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Created: 10 October 2017 | Last Updated: 10 October 2017 | Printer Friendly Version Printer Friendly Version | Make Text Smaller Make Text Larger |

EIS President says Workload and Pay having a disastrous effect on Teacher Health & Wellbeing

Tuesday 10 October 2017

The EIS held a joint fringe meeting with the Deputy First Minister, John Swinney, at the SNP Conference today (Tuesday) where Mr Swinney outlined the Scottish Government’s aims and policies for Education.

In her response, EIS President Nicola Fisher highlighted the impact low pay and workload were having on the profession and said that this was having a "disastrous effect” on teachers’ health and wellbeing.

Ms Fisher said, "We calculate that teachers’ pay in Scotland has fallen by 16% in real terms. This means teachers are worse off by hundreds of pounds a month. Ordinary people did not cause the financial crisis, but we are certainly footing the bill.” 

"A teachers’ starting salary may compare relatively well but this falls away after a few years and then stagnates entirely. So we then have a scenario where teachers are opting to work in other countries or careers where the pay is better.”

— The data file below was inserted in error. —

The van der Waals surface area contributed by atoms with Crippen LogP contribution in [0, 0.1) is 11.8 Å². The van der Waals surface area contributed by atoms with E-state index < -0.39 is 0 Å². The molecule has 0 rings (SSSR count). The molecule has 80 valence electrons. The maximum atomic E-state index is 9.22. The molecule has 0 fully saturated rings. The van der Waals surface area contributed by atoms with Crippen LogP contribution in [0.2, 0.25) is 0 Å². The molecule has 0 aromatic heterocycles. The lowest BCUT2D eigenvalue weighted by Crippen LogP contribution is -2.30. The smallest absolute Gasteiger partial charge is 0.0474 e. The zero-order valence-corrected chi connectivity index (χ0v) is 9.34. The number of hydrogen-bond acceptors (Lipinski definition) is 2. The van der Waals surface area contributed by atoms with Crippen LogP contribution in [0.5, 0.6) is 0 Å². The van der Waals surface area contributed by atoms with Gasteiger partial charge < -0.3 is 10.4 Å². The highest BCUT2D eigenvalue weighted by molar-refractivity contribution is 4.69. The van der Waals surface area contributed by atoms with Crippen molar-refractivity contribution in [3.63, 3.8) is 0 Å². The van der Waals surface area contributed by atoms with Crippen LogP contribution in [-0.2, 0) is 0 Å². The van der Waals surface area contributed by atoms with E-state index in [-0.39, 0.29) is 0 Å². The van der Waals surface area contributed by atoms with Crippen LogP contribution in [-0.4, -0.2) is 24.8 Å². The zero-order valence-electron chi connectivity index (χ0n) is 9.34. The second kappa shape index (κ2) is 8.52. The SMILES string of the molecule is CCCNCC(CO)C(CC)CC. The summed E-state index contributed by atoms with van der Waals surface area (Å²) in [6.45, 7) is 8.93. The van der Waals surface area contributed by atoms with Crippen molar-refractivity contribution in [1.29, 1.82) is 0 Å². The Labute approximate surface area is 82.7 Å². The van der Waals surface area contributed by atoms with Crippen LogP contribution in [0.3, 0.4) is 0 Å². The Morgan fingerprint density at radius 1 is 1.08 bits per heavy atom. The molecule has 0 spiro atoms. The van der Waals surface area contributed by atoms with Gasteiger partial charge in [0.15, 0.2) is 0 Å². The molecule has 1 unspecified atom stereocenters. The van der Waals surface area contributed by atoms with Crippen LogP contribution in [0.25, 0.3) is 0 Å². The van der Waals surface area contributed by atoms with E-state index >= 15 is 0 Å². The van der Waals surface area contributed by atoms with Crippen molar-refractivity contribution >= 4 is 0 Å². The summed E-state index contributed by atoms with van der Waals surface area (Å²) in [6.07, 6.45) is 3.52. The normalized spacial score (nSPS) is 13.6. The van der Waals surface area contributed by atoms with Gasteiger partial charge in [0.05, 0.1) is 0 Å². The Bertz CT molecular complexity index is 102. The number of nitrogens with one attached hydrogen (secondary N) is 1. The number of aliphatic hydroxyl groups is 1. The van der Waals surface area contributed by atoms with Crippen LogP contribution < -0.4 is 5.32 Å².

Commenting on the heavy workload burden facing teachers Ms Fisher said, "Workload is the iceberg of the education system. People think they understand the scale of the problem because they can see the tip of it, but unless you are experiencing it day in and day out, you cannot hope to grasp the full horror which lurks beneath the surface.” 

"Teachers are working far in excess of their contracted hours. With some reports saying teachers are regularly working 50 or 60 hour weeks. Even then all the work isn’t done. The effect this is having on teacher health and wellbeing is disastrous.”

Ms Fisher continued, "Scotland’s teachers are on their knees and if we want to close the attainment gap and we want a first-class education system, we have to help these people whose mental health is suffering, whose physical and emotional health is suffering and whose family life and personal life is suffering.”